Who wins when the contest is between Sense and Sensibility? Though they look marginally different in anatomy, sense and sensibility are two diametrically opposite terms, and one wonders who wins the case in Jane Austen's popular novel Sense and Sensibility. Though it was not the first one to be written by one of the most distinguished and renowned authors in history, it was published first.
The "sense" in this literary work is portrayed by Elinor Dashwood, who is all reason, social responsibility, restraint and concern. The "Sensibility" is held high by her sister, Mariane Dashwood: all emotion, impulse, passion and unabashed devotion. On one hand is the concealment and inexpressiveness of Elinor; when she is bashful and secretive of her love for Edward Ferras, and on the other, the sentimental expressiveness of Marianne for her likeness for John Willoughby. The amusing contrast but astonishing harmony between these opposites in the Dashwood sisters is the main theme of the book. It reflects on the fact that it should always be a necessity to find a middle path between the two extremes, rather than assuming one extreme to be the way things are ideal.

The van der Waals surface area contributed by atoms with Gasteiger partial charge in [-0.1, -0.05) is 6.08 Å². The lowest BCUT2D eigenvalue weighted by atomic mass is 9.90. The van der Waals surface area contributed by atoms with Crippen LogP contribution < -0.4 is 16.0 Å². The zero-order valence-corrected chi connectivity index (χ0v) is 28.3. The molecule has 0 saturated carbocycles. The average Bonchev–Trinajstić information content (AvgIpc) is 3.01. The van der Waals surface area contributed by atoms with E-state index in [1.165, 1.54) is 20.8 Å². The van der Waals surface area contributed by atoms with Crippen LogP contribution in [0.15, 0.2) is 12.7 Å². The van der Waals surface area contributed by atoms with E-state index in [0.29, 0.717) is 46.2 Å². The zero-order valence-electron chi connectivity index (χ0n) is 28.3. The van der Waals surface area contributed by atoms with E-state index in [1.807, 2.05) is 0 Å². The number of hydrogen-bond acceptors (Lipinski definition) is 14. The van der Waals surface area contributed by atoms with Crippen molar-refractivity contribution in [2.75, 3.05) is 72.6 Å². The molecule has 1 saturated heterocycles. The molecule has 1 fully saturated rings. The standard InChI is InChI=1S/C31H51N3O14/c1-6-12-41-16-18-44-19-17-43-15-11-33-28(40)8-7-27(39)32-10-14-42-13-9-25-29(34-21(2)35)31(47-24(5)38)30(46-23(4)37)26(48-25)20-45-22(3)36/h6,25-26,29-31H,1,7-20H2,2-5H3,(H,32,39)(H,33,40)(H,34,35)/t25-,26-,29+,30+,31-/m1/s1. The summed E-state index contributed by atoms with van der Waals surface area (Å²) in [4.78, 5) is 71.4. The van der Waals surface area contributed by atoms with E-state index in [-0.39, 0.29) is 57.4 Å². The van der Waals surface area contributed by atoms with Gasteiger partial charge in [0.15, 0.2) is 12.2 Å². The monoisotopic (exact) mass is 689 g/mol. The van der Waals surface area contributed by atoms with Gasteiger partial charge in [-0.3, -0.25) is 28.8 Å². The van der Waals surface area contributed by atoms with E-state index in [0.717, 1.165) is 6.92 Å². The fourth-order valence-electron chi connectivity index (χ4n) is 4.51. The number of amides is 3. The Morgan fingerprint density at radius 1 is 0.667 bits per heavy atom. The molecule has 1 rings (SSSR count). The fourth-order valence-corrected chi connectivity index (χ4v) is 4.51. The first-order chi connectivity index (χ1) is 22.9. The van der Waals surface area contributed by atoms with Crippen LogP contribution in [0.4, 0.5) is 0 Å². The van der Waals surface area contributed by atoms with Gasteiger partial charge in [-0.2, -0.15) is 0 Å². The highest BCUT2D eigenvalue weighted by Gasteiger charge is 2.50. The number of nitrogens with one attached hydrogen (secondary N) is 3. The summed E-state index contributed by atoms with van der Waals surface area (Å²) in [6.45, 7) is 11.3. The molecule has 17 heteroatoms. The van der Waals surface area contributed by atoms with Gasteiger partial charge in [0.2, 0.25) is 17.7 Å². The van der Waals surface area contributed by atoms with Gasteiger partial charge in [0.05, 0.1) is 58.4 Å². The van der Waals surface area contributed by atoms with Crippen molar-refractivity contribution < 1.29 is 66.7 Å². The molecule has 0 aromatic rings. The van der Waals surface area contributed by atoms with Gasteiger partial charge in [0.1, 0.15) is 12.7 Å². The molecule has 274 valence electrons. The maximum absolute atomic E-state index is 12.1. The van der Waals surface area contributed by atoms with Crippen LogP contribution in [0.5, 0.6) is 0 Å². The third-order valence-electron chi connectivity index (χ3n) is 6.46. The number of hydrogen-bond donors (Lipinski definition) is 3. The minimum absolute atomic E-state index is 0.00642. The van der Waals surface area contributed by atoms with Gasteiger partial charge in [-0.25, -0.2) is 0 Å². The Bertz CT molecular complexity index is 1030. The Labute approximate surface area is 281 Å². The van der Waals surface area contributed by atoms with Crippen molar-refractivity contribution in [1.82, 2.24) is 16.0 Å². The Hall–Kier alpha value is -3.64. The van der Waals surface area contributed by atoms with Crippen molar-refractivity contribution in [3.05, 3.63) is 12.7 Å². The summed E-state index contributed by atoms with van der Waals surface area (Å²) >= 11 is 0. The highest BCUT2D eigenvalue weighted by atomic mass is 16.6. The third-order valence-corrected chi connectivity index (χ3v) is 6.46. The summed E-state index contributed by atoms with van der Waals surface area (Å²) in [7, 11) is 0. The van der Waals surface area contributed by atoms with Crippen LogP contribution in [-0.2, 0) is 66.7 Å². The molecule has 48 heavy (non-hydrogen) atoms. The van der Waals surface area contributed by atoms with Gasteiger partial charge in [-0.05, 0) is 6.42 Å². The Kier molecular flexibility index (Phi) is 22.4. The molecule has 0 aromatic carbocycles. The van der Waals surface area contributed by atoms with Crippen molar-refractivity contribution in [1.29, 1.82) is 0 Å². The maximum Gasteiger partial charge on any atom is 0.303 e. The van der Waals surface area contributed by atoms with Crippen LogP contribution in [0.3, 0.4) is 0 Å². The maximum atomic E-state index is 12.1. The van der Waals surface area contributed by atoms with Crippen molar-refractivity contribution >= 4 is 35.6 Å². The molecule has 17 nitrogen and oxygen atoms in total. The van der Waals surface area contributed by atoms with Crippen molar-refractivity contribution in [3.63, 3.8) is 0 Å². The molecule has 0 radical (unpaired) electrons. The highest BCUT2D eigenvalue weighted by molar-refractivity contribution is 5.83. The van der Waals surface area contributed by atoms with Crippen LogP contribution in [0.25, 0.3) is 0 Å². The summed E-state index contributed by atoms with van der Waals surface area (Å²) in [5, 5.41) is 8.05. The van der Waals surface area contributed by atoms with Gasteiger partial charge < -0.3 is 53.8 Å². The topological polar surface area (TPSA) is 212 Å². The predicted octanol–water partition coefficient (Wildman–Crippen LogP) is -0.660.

Jane Austen has beautifully told a story that has metaphoric implications in a strong flavor. The timeline of the novel is the dawn of the eighteenth century, when the world was taking a turn from the stern and logical classicism to the imaginative and unchained romanticism. The two protagonist sisters here are symbols of this changing literary environment. But the contrasts are not stark; there are balancing factors in the characters that make the "middle path" undertones more pronounced with every page.
Shop online for this must read Penguin Classics publication using ISBN 10 number - 0140623272 and ISBN 13 number - 978-0140623277.